PUTRAJAYA, Nov 6 — Petaling Jaya Utara Member of Parliament Tony Pua has failed to obtain leave from the Federal Court to appeal against the Immigration director-general’s order to bar him from travelling overseas.
Chief Justice Tun Md Raus Sharif who chaired a three-man panel, today unanimously dismissed Pua’s application for leave to appeal.
In his decision, Md Raus said the law was settled in Loh Wai Kong’s case in 1979.
In that case, Loh had sought a court ruling that Malaysian citizens were entitled to travel overseas as a fundamental right under Article 5 of the Federal Constitution but the Federal Court ruled that there was no such right.
The other judges in the panel were Chief Judge of Sabah and Sarawak, Tan Sri Richard Malanjum and Federal Court judge Datuk Balia Yusof Wahi.
On July 5, this year, Pua lost his appeal at the appellate court which ruled that the director-general was empowered to bar Malaysian citizens from travelling overseas without giving any reason.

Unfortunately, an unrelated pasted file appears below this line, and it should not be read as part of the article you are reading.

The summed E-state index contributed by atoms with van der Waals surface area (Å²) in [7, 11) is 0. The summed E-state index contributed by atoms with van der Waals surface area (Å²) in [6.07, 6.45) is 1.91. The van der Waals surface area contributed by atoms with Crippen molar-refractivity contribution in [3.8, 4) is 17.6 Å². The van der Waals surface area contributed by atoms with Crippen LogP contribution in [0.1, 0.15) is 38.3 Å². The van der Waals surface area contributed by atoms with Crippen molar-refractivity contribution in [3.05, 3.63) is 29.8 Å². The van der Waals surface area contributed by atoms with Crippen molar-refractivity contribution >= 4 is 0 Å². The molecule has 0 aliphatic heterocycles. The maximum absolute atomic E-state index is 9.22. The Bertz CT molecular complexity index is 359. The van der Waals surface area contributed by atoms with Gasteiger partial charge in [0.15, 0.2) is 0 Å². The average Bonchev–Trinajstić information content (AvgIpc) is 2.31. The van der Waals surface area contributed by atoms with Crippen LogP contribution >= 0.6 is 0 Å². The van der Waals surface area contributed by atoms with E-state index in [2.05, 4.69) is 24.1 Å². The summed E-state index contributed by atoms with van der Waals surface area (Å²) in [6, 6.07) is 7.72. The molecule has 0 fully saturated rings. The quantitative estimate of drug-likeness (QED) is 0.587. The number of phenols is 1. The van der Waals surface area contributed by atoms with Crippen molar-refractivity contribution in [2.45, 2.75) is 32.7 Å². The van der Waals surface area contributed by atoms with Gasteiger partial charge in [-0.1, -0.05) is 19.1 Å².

The Court of Appeal’s three-man panel had also ruled that personal liberty guaranteed to citizens in Article 5 of the Federal Constitution did not include the citizen’s right to travel abroad.
It also ruled that a passport was a privilege accorded to citizens by the government, and not a citizen’s right to travel abroad.
In July last year, the High Court in Kuala Lumpur dismissed Pua’s judicial review application to quash the director-general’s decision to stop him from travelling overseas.
Pua, 44, claimed he was prevented from leaving the country at the Kuala Lumpur International Airport 2 (KLIA2) on July 2, 2015.
The DAP national publicity secretary said he was scheduled to go to Yogyakarta that day using his passport which was valid until April 23, 2020.
Although the travel ban on Pua was lifted on May 20, last year, he pursued the appeal to seek damages and wanted the court to determine the limits of the director-general’s power.
Pua’s counsel, Gobind Singh Deo posed three legal questions for determination of the apex court.
Senior federal counsel Shamsul Bolhassan representing the director-general and the government argued that there were no novel issues which judicial authorities had not decided upon. — Bernama